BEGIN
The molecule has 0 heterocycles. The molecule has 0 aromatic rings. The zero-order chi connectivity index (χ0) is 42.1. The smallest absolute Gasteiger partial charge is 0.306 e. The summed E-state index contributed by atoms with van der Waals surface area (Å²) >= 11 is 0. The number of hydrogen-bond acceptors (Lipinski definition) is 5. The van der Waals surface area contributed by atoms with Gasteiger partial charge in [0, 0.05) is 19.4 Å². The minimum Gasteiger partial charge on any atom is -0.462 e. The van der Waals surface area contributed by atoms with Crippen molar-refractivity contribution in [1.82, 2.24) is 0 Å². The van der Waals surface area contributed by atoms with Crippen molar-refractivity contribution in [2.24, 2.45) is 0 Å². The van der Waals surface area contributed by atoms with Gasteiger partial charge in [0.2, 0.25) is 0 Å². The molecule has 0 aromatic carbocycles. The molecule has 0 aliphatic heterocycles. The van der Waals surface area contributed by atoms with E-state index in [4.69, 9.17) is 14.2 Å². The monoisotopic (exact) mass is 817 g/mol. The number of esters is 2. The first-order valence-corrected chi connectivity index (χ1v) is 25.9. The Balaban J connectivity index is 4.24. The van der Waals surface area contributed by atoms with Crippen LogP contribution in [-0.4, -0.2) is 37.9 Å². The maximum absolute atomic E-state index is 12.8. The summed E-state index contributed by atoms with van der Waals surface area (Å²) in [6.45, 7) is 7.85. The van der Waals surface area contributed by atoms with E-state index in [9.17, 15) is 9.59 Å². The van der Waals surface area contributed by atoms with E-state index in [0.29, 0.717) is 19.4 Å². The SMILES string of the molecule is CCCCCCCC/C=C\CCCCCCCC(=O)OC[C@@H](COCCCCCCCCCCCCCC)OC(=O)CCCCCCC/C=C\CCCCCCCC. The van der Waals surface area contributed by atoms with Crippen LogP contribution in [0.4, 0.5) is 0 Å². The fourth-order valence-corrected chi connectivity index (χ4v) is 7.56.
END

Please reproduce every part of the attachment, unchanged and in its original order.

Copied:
The molecule has 0 heterocycles. The molecule has 0 aromatic rings. The zero-order chi connectivity index (χ0) is 42.1. The smallest absolute Gasteiger partial charge is 0.306 e. The summed E-state index contributed by atoms with van der Waals surface area (Å²) >= 11 is 0. The number of hydrogen-bond acceptors (Lipinski definition) is 5. The van der Waals surface area contributed by atoms with Gasteiger partial charge in [0, 0.05) is 19.4 Å². The minimum Gasteiger partial charge on any atom is -0.462 e. The van der Waals surface area contributed by atoms with Crippen molar-refractivity contribution in [1.82, 2.24) is 0 Å². The van der Waals surface area contributed by atoms with Crippen molar-refractivity contribution in [2.24, 2.45) is 0 Å². The van der Waals surface area contributed by atoms with Gasteiger partial charge in [0.2, 0.25) is 0 Å². The molecule has 0 aromatic carbocycles. The molecule has 0 aliphatic heterocycles. The van der Waals surface area contributed by atoms with E-state index in [4.69, 9.17) is 14.2 Å². The monoisotopic (exact) mass is 817 g/mol. The number of esters is 2. The first-order valence-corrected chi connectivity index (χ1v) is 25.9. The Balaban J connectivity index is 4.24. The van der Waals surface area contributed by atoms with Crippen LogP contribution in [-0.4, -0.2) is 37.9 Å². The maximum absolute atomic E-state index is 12.8. The summed E-state index contributed by atoms with van der Waals surface area (Å²) in [6.45, 7) is 7.85. The van der Waals surface area contributed by atoms with E-state index in [9.17, 15) is 9.59 Å². The van der Waals surface area contributed by atoms with E-state index in [0.29, 0.717) is 19.4 Å². The SMILES string of the molecule is CCCCCCCC/C=C\CCCCCCCC(=O)OC[C@@H](COCCCCCCCCCCCCCC)OC(=O)CCCCCCC/C=C\CCCCCCCC. The van der Waals surface area contributed by atoms with Crippen LogP contribution in [0.4, 0.5) is 0 Å². The fourth-order valence-corrected chi connectivity index (χ4v) is 7.56.